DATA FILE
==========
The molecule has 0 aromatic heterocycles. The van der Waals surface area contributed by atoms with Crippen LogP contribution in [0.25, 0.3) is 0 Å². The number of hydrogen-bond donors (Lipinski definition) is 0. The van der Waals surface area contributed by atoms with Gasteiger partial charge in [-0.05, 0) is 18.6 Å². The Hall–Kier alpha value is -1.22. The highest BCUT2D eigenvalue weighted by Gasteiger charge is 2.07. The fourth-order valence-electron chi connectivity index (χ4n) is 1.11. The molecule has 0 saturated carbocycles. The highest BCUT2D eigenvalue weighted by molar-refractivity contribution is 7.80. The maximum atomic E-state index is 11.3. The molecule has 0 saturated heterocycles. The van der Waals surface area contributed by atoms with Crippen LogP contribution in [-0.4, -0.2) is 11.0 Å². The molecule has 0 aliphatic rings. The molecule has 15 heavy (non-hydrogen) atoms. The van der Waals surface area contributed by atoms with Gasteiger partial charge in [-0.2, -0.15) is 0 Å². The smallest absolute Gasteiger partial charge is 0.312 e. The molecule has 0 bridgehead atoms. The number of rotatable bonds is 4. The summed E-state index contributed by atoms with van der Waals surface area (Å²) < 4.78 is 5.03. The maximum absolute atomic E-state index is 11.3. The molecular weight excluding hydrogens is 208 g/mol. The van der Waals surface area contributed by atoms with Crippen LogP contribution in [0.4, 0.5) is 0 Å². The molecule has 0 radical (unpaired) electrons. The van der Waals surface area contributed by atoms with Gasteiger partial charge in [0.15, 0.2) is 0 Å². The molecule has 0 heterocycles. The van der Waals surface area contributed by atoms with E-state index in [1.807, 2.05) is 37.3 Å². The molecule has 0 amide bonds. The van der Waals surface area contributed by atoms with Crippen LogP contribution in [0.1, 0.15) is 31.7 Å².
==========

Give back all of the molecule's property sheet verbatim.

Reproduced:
The molecule has 0 aromatic heterocycles. The van der Waals surface area contributed by atoms with Crippen LogP contribution in [0.25, 0.3) is 0 Å². The number of hydrogen-bond donors (Lipinski definition) is 0. The van der Waals surface area contributed by atoms with Gasteiger partial charge in [-0.05, 0) is 18.6 Å². The Hall–Kier alpha value is -1.22. The highest BCUT2D eigenvalue weighted by Gasteiger charge is 2.07. The fourth-order valence-electron chi connectivity index (χ4n) is 1.11. The molecule has 0 saturated carbocycles. The highest BCUT2D eigenvalue weighted by molar-refractivity contribution is 7.80. The maximum atomic E-state index is 11.3. The molecule has 0 saturated heterocycles. The van der Waals surface area contributed by atoms with Crippen LogP contribution in [-0.4, -0.2) is 11.0 Å². The molecule has 0 aliphatic rings. The molecule has 15 heavy (non-hydrogen) atoms. The van der Waals surface area contributed by atoms with Gasteiger partial charge in [-0.2, -0.15) is 0 Å². The smallest absolute Gasteiger partial charge is 0.312 e. The molecule has 0 bridgehead atoms. The number of rotatable bonds is 4. The summed E-state index contributed by atoms with van der Waals surface area (Å²) < 4.78 is 5.03. The maximum absolute atomic E-state index is 11.3. The molecular weight excluding hydrogens is 208 g/mol. The van der Waals surface area contributed by atoms with Crippen LogP contribution in [0.4, 0.5) is 0 Å². The molecule has 0 radical (unpaired) electrons. The van der Waals surface area contributed by atoms with Gasteiger partial charge in [0.15, 0.2) is 0 Å². The molecule has 0 heterocycles. The van der Waals surface area contributed by atoms with E-state index in [1.807, 2.05) is 37.3 Å². The molecule has 0 amide bonds. The van der Waals surface area contributed by atoms with Crippen LogP contribution in [0.1, 0.15) is 31.7 Å².